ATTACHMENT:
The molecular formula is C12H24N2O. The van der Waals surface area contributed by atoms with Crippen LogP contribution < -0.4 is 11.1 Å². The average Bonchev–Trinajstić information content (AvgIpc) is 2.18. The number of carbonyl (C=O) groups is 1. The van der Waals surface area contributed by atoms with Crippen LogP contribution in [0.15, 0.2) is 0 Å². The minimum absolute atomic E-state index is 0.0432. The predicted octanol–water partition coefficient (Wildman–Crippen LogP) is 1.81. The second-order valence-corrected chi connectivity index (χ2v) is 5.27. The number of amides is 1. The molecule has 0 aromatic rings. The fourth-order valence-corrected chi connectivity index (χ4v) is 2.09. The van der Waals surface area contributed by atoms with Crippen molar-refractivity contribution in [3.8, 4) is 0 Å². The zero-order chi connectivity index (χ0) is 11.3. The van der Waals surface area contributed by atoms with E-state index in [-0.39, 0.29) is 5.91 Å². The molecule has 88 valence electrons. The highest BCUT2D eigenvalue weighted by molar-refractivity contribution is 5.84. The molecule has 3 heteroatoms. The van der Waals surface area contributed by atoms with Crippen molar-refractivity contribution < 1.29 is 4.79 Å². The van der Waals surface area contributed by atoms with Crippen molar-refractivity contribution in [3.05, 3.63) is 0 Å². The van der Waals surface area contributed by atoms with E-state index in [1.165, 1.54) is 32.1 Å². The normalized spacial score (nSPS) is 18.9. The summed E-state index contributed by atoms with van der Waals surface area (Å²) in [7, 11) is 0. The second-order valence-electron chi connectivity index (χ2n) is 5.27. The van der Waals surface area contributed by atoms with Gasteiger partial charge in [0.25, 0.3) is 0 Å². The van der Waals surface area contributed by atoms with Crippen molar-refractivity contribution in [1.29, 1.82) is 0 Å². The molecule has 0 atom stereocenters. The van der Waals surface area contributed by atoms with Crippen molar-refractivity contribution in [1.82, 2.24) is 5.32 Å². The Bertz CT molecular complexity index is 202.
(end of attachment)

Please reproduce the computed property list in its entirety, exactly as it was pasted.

The molecular formula is C12H24N2O. The van der Waals surface area contributed by atoms with Crippen LogP contribution < -0.4 is 11.1 Å². The average Bonchev–Trinajstić information content (AvgIpc) is 2.18. The number of carbonyl (C=O) groups is 1. The van der Waals surface area contributed by atoms with Crippen LogP contribution in [0.15, 0.2) is 0 Å². The minimum absolute atomic E-state index is 0.0432. The predicted octanol–water partition coefficient (Wildman–Crippen LogP) is 1.81. The second-order valence-corrected chi connectivity index (χ2v) is 5.27. The number of amides is 1. The molecule has 0 aromatic rings. The fourth-order valence-corrected chi connectivity index (χ4v) is 2.09. The van der Waals surface area contributed by atoms with Crippen molar-refractivity contribution in [3.8, 4) is 0 Å². The zero-order chi connectivity index (χ0) is 11.3. The van der Waals surface area contributed by atoms with E-state index in [-0.39, 0.29) is 5.91 Å². The molecule has 88 valence electrons. The highest BCUT2D eigenvalue weighted by molar-refractivity contribution is 5.84. The molecule has 3 heteroatoms. The van der Waals surface area contributed by atoms with Crippen molar-refractivity contribution < 1.29 is 4.79 Å². The van der Waals surface area contributed by atoms with Crippen molar-refractivity contribution in [3.05, 3.63) is 0 Å². The van der Waals surface area contributed by atoms with E-state index in [1.165, 1.54) is 32.1 Å². The normalized spacial score (nSPS) is 18.9. The summed E-state index contributed by atoms with van der Waals surface area (Å²) in [7, 11) is 0. The second-order valence-electron chi connectivity index (χ2n) is 5.27. The van der Waals surface area contributed by atoms with Gasteiger partial charge in [0.25, 0.3) is 0 Å². The van der Waals surface area contributed by atoms with Crippen molar-refractivity contribution in [1.29, 1.82) is 0 Å². The molecule has 0 atom stereocenters. The van der Waals surface area contributed by atoms with Crippen molar-refractivity contribution in [1.82, 2.24) is 5.32 Å². The Bertz CT molecular complexity index is 202.